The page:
Since China secured WTO membership in 2000/1, a major vehicle for its regional leadership aspirations has been trade agreements. The various East Asian groupings have allowed China to assert its regional hegemony, and Japan has so far clearly come off second-best despite still having a larger economy than China’s. Moreover, the flourishing of bilateral agreements as the highest profile trade policy agenda has left Taiwan totally sidelined. The politics of using RTAs in a quest for regional hegemony are, however, problematic; they can be corrosive of regional integration, wasteful of policy-making capacities, sucking oxygen from reform momentum, and causing negative reactions which lead to poor dynamics. A negative economic consequence of using RTAs for political ends is the lack of transparency about which rules actually apply; even when RTAs are implemented many traders continue to trade on an MFN basis rather than invoking bilateral agreements, e.g. less than 15% of Singapore’s trade with preferred partners is conducted under the terms of bilateral agreements
In sum, the recent East Asian regional agreements are less threatening to the world trade system than they may appear. They do not threaten the MFN tariff structure in a meaningful way, and if they can promote trade facilitation this will likely benefit Asia-traders from all countries. The major threat is political rather than economic, if the struggle for Asian leadership becomes disruptive to harmonious relations. Non-Asian policy-makers should worry more about soothing these antagonisms than about the economic threat of Asian regionalism.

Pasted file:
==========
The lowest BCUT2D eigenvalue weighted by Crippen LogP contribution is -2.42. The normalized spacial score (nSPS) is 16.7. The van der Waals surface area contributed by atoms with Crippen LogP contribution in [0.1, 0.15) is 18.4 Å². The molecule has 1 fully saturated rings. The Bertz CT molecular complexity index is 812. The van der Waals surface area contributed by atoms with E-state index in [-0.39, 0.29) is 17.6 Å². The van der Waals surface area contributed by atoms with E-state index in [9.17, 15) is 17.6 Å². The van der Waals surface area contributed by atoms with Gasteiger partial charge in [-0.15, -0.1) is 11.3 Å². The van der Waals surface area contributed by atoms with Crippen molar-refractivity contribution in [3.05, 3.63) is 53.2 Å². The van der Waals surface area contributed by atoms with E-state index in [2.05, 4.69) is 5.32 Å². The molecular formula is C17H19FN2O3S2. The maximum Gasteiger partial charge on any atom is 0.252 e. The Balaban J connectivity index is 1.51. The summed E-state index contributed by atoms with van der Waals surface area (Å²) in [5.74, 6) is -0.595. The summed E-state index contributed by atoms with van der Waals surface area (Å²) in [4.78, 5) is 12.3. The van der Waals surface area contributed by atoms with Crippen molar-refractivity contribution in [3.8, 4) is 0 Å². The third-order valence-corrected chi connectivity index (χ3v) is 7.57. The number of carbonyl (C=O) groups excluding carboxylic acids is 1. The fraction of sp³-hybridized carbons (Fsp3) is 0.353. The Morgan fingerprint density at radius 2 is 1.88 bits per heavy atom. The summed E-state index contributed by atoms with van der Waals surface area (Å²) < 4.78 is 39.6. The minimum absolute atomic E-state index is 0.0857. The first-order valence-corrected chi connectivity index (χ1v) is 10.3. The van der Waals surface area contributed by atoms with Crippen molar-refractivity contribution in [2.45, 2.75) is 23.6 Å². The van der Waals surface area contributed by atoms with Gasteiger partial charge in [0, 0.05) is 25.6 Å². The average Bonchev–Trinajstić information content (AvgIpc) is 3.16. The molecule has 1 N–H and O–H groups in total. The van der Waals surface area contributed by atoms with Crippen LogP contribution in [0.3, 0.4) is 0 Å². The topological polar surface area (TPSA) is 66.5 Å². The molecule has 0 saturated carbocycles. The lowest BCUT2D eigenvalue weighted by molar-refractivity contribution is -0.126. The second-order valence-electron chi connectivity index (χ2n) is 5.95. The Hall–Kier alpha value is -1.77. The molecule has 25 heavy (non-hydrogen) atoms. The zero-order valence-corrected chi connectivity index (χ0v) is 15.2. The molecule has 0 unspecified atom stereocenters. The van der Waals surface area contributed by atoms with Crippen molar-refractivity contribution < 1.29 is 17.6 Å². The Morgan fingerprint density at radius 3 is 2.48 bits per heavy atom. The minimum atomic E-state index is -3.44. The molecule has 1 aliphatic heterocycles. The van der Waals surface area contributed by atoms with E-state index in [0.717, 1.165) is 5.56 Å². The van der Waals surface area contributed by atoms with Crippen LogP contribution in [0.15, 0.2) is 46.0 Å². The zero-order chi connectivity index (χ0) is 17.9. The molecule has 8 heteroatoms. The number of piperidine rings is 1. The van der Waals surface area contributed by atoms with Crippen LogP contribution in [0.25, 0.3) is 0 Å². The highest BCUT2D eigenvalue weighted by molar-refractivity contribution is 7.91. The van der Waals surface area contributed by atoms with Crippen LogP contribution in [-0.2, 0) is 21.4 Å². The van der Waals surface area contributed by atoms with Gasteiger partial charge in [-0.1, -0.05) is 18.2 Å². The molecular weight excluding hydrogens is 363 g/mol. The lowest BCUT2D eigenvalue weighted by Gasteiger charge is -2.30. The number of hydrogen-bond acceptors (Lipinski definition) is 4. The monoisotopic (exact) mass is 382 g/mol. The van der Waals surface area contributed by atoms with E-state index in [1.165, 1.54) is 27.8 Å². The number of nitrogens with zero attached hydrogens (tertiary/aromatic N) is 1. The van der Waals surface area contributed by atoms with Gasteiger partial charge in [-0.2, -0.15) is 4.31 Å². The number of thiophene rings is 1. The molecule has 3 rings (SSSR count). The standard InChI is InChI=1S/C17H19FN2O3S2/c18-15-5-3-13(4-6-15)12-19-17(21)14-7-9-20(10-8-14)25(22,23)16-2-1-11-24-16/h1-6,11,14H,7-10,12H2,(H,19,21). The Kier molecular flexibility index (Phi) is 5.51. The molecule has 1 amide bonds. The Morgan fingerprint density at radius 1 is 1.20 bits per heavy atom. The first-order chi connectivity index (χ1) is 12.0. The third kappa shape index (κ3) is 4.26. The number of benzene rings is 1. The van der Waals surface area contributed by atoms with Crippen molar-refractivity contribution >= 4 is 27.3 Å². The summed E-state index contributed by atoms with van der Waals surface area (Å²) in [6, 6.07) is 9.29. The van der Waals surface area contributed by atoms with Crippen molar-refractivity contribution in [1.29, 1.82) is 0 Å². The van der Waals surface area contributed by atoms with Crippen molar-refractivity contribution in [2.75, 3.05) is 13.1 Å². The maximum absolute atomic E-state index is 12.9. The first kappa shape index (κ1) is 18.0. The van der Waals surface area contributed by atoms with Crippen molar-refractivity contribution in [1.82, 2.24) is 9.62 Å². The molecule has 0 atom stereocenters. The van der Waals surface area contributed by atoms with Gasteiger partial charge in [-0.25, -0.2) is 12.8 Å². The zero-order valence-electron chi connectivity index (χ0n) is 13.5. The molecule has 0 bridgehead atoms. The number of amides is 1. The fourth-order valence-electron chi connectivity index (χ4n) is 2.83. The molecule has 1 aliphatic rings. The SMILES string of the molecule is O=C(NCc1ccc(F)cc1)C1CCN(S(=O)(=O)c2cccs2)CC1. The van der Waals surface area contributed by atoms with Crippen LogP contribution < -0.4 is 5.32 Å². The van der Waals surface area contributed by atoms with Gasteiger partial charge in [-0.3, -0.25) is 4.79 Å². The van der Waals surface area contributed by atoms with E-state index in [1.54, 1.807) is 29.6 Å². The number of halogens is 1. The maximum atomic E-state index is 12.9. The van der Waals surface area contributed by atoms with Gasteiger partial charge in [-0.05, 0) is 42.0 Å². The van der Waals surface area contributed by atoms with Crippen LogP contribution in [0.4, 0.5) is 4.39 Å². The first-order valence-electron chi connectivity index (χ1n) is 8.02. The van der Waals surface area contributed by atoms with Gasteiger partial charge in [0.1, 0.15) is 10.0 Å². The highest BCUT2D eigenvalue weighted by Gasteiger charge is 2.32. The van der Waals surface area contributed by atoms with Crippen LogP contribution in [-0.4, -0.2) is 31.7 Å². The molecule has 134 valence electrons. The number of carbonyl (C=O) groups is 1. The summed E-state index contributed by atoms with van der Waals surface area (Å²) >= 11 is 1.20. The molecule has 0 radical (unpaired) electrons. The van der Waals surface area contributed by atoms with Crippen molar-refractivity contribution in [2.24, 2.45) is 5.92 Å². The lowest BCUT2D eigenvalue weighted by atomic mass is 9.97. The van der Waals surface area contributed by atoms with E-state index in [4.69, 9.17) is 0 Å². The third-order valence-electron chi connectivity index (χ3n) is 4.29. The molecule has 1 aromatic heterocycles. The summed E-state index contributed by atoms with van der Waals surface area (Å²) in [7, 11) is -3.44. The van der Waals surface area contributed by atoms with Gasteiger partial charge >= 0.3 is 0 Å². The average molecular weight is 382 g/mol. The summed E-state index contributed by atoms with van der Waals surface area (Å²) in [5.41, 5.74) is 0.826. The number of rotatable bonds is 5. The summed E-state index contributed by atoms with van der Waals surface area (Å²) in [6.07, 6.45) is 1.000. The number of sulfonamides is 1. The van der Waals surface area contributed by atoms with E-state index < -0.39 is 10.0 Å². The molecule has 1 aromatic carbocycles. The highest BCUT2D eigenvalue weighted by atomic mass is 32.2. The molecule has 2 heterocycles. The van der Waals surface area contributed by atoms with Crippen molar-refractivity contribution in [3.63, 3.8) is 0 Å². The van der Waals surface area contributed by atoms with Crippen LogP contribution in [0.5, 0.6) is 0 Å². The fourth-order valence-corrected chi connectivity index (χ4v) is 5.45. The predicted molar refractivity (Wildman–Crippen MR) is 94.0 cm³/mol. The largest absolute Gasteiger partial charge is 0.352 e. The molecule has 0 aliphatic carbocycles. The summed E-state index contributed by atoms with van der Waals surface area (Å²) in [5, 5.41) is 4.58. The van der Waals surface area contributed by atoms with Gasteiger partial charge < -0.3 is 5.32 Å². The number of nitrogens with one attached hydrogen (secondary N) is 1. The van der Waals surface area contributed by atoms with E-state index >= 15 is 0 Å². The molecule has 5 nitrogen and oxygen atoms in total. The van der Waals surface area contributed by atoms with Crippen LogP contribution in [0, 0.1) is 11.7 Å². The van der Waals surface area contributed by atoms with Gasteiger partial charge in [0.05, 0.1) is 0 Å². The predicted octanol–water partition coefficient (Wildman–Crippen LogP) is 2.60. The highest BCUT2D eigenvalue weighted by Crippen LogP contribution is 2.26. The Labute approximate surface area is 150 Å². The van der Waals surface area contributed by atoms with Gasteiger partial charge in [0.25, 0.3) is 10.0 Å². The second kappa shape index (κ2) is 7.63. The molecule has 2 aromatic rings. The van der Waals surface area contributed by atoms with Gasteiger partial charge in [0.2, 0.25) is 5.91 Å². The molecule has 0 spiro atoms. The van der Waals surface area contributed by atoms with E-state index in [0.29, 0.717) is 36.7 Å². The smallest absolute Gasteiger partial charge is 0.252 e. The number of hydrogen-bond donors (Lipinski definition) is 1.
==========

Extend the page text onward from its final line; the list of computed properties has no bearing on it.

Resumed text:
1 J. Crawford and R. Fiorentino, “The Changing Landscape of Regional Trade Agreements”, WTO Discussion Paper No.8 (World Trade Organization, Geneva, 2005) and R. Pomfret, “Is Regionalism an Increasing Feature of the World Economy?” The World Economy (forthcoming 2007).
2 Evidence of the changing trade patterns and trade networks is presented in R. Pomfret, “China and Regional Integration” in D.Greenaway, C.Milner and S.Yao (eds.) China and the World Economy: Consequences and Challenges (Palgrave, forthcoming).
3 Because the ASEAN-China free trade area is a south-south FTA, it can be negotiated under the Enabling Clause, which provides greater latitude than Article XXIV to exclude items. in the agreement. The FTA envisages tariff rates of 0—5% on ‘normal’ goods, and some 400 tariff lines at the HS 6-digit level (accounting for 10% of trade between China and the ASEAN-6 using 2001 trade data) and 500 tariff lines for Cambodia, Laos, Vietnam and Myanmar are to be exempted (M. Hedi Bchir and M. Fouquin, “Economic Integration in Asia: Bilateral Free Trade Agreements versus Asian Single Market”, CEPII Working Papers No.2006-15, Paris, October, 2006).